Great Allegheny Passage and C&O Canal Trails - Day 304/27/2009 10:06:41 by Administrator
Just more of the same....sounds boring right? WRONG! We started our day at the Waffle House where we watch Dustin eat the "All Star" breakfast. Man I thought the Rear Admiral could put away food! We had the Waffle House all to ourselves, which either means the economy is bad or it's the food. This is the first Waffle house that I have been to, the food was ok....I enjoyed the grits.
We were like three little school boys, giddy, as we entered the towpath. And why not, it was going to be another hot day (it reached 92), the Potomac would be on our right, the canal would be on our left, the trail was hard pack and dry, the flowering wild flowers and trees colored the trail, the wild life abundant, and the trail covered with trees making it feel like some kind of magical tunnel. Yep, just plain boring.
We met a lot of walkers today. There is a group of retired hikers who are hiking the trail. They have a sag wagon, but they all have lots of energy. Most of them noticed SeeMore from the hotel last night. Here's a question; how many "Good Mornings" can you hear, and then get sick of hearing them? Answer, you never get tired of hearing it!
The C&O has a detour near Dam 4, which puts you on some Maryland country roads. Then it's back on the towpath. Before we knew it, we were in Shepherdstown and eating lunch and having a cold one. Shepherdstown is a college town, and even though the climb out and up from the towpath is a challenge, it's a worthwhile trip across the bridge into West Virginia. After lunch, SeeMore went down is a heap. We were on Main street, about 3 blocks from lunch when a Ford pickup truck narrowed the space that SeeMore needs to travel through near a parked van. Truth is, plain and simple, the Captain made a bonehead move. I saw what the Ford was doing and should have stopped. So at a whopping 2 mph, we went down.....well just SeeMore and I. Somehow Dustin was standing beside us, as we went down. Only thing hurt was my pride.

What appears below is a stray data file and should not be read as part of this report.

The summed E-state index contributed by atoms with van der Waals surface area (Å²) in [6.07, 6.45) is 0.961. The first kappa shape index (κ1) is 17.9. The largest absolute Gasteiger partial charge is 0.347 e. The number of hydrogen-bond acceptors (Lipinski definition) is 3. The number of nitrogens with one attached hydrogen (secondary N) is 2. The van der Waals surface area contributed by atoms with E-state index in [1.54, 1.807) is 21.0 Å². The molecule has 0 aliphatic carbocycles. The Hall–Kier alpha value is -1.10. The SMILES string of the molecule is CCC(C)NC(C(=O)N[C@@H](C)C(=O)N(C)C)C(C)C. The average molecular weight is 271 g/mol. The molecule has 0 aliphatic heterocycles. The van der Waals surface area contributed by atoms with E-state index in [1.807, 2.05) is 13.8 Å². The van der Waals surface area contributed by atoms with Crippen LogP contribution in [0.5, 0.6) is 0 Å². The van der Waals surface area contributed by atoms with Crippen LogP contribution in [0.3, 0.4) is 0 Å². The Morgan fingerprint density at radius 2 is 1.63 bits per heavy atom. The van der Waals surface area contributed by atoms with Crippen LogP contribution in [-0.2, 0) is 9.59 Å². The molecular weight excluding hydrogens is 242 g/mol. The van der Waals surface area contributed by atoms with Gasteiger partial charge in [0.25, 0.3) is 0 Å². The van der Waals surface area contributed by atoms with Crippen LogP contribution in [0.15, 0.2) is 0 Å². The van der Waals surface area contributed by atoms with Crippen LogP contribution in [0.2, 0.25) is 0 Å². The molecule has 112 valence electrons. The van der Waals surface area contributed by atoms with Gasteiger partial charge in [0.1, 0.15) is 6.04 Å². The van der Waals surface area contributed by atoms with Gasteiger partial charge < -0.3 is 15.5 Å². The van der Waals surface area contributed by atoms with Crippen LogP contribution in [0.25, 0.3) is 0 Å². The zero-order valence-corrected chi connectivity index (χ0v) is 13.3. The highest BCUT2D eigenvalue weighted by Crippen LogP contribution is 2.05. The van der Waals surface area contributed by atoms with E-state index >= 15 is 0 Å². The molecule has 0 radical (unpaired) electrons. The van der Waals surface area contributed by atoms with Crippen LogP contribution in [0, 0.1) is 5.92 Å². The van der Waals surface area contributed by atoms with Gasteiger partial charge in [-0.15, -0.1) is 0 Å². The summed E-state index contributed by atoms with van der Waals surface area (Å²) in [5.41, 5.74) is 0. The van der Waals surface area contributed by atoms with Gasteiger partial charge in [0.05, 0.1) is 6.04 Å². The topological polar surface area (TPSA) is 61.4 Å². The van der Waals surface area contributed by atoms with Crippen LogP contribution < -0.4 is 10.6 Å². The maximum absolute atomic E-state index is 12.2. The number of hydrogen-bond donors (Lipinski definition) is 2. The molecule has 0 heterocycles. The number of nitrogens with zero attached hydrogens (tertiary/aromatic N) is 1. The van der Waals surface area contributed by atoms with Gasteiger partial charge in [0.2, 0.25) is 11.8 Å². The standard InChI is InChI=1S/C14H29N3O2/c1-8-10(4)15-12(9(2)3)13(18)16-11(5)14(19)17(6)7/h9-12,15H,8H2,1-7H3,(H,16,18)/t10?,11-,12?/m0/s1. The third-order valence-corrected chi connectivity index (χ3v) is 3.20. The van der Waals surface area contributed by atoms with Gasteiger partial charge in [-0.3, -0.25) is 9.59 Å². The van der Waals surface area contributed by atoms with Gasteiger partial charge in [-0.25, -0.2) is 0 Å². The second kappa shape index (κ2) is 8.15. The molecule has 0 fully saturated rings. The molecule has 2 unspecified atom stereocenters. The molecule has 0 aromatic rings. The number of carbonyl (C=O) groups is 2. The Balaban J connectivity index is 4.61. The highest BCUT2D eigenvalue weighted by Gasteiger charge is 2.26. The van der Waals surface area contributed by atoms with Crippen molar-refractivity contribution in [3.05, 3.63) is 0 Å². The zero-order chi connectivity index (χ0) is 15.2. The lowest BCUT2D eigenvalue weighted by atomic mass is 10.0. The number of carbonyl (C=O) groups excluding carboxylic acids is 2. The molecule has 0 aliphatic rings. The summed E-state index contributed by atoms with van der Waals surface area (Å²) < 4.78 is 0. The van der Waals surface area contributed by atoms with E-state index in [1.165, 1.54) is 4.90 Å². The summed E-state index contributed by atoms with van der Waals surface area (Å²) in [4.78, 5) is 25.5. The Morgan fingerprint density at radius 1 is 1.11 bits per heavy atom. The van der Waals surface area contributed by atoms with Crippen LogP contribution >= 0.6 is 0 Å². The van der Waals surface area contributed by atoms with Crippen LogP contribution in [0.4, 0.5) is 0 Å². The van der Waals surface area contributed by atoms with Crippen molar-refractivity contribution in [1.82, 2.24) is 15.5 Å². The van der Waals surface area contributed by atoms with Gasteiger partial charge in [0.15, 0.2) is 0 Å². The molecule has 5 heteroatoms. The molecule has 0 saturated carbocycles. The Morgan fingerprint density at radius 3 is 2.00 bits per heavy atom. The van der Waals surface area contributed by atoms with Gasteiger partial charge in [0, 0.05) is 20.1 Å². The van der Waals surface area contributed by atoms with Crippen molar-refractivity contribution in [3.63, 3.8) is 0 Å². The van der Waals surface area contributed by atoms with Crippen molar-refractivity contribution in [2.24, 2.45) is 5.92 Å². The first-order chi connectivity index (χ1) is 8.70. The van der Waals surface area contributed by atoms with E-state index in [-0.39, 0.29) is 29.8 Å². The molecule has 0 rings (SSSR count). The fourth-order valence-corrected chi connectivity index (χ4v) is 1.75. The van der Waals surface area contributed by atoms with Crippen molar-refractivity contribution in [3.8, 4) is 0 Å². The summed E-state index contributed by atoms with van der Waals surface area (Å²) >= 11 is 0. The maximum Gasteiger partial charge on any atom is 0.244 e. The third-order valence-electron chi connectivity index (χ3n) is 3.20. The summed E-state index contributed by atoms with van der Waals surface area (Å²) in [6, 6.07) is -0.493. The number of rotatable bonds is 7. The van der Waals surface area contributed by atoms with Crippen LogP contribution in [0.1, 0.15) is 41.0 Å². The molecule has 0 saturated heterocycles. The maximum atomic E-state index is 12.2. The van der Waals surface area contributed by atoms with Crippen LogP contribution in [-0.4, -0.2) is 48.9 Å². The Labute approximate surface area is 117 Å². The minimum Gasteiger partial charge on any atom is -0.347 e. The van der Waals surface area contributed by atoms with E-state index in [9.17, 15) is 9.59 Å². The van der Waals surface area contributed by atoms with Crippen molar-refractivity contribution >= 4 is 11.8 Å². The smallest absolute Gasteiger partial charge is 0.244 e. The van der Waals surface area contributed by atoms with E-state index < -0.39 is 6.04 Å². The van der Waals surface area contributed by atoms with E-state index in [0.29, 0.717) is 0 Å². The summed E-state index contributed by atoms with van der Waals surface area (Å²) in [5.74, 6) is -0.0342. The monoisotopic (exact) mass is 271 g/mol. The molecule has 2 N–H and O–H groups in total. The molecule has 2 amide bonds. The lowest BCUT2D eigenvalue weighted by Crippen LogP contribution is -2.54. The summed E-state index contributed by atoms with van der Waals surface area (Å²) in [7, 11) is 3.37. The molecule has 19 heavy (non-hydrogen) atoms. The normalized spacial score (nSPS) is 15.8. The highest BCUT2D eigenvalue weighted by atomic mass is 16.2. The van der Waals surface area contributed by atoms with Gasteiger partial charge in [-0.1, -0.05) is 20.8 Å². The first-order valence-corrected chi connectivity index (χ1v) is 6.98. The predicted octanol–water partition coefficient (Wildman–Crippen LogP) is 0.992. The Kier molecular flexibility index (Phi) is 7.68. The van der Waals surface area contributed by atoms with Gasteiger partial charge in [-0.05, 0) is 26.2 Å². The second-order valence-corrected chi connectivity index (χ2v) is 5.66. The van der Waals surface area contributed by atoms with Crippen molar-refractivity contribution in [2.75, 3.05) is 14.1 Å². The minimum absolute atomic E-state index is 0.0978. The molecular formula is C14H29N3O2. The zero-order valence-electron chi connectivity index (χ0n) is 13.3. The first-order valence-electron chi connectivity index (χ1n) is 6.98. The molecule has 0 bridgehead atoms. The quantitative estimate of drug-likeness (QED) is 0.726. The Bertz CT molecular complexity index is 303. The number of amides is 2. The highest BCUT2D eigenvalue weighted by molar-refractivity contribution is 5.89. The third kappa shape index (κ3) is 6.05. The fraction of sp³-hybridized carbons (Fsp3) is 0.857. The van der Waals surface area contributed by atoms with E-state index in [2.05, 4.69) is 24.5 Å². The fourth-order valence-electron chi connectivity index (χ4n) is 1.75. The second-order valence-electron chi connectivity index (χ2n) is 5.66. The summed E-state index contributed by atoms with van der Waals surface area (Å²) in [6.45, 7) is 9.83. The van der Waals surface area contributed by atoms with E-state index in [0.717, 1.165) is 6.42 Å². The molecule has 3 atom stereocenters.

I thought about what happened for a very short time, once you get back on the towpath, thoughts like that disappear when everything around you is peaceful. Greg and I resumed our traveling side - by - side, and the "Good Afternoons" (cousins of the 'Good Mornings") began. The only thing exciting was that SeeMore limiting screw snapped off. This screw sets the distance between the handlebars and the Captain. Nothing to do but get a small stone and wedge it in.
We parked our bikes and walked across the the converted railroad bridge into Harpers Ferry. It is the 5th or 6th time I have visited Harpers Ferry. Harpers Ferry is located on a hilly piece of land, sandwiched between the Shenandoah river and Potomac river. It was one of the United States first weapons manufacturing armories (muskets), it change hands 8 times during the Civil war, but was mostly control by the Union. Harpers Ferry is most famous for the John Brown rebellion (1859). You can read about it on the net. But it is very interesting John Brown was an abolitionist who advocated and practiced armed insurrection as a means to end all slavery; ironically a freed slave became the first casualty of the raid.
After walking up and down the streets of Harpers Ferry, we walked across the converted railroad bridge, mounted our iron horses and continued on to Brunswick and chose the Brunswick Community Campground as our home for the night. The Prince of Wales II is up and looking over the Potomac. We will be heading into town shortly for dinner, and tonight we will get to be rocked gently asleep by the sounds of the modern railroad. Yes sir, there are 8 train tracks that parallel the campsite, and a train yard. Oh boy!